I’ve seen many paintings of Judith and Holofernes–by Caravaggio, Gentileschi, Cranach, and Klimt–but I didn’t until today know the one by Cristofano Allori, which is one of the most powerful of all of them. Indeed, I’d never heard of Allori, a Florentine painter.
I came across the painting in Balzac’s Cousin Bette, a novel about the unending struggle between virtue and vice. Josepha, a courtesan and opera singer representing vice, has dressed herself as finely as she can to meet with Adeline, the aged, trembling but still beautiful betrayed wife representing virtue.
“The singer looked like Allori’s Judith, who is graven in the memory of all those who have seen her in the Pitti Palace by the door of one of the great salons. She had the same proud bearing, the same sublime features, black hair simply knotted and a yellow housecoat embroidered with a thousand flowers, exactly like the brocade in which the immortal murderess, created by Bronzino’s nephew, is dressed.”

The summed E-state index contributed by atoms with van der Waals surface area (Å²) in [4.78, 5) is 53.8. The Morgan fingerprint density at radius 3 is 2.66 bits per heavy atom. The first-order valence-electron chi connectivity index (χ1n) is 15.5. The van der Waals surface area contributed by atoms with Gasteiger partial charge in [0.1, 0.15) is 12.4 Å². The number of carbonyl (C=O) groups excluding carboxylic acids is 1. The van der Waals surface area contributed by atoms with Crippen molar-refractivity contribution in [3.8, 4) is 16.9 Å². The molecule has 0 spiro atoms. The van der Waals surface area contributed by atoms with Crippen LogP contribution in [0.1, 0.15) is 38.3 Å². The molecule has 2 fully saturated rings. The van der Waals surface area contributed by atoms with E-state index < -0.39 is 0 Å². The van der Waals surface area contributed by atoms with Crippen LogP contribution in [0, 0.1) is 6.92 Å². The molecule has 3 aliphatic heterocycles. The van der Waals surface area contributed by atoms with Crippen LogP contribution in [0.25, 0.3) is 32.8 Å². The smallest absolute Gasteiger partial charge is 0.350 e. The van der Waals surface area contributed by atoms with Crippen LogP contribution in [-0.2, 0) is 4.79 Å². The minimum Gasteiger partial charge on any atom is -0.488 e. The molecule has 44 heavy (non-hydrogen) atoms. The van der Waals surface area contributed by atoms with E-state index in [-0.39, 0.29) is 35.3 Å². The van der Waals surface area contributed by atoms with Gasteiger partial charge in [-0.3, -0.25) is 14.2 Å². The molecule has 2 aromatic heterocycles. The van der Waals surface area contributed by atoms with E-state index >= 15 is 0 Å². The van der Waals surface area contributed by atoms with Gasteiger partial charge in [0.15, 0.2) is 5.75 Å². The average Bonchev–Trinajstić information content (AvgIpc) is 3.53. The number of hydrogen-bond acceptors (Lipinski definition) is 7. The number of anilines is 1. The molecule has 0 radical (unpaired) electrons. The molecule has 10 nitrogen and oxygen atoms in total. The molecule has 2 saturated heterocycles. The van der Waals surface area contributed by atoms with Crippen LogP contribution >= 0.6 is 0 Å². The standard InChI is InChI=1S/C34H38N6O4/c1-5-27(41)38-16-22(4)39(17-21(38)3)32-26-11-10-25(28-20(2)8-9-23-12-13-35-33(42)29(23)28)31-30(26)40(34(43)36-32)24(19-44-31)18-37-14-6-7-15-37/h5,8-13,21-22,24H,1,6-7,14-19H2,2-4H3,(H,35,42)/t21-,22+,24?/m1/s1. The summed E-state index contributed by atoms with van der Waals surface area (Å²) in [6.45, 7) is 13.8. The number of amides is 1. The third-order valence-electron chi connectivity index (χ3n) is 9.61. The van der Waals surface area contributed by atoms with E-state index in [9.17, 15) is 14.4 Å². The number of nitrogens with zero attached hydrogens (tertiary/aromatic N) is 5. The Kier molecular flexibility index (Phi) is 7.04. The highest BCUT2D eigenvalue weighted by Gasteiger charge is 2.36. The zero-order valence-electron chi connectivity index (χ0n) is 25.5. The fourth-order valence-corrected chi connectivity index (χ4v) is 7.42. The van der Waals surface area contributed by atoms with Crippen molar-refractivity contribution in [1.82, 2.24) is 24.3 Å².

In the novel vice immediately gives way to virtue, but I was prompted to turn to my phone and find Allori’s Judith and Holofernes. Judith is undoubtedly beautiful, and her sumptuous golden gown, which dominates the painting, equally so. Looking at the head, hanging so mournfully at the bottom of the picture, I guessed it was the artist–and I was right.
Judith is perhaps both vice and virtue. She is a murderess who is usually depicted as having taken pleasure in the decapitation. Sometimes she is painted naked, emphasising the sexual nature of the encounter–castration as well as decapitation. She represents too the power of women, which is why Artemesia Gentileschi, who had been raped, chose to paint her in the act of decapitation. Yet Judith is virtue as well because she has saved her people and her town by getting the Assyrian general drunk and cutting off his head.
In his version Allori tells the story of his failed love affair with Maria de Giovanni Mazzafirri. She is Judith, the servant is her mother, and, as I guessed, the head is that of Allori himself. Still, out of his grief came a sublime painting, which I must now go and see in the Royal Collection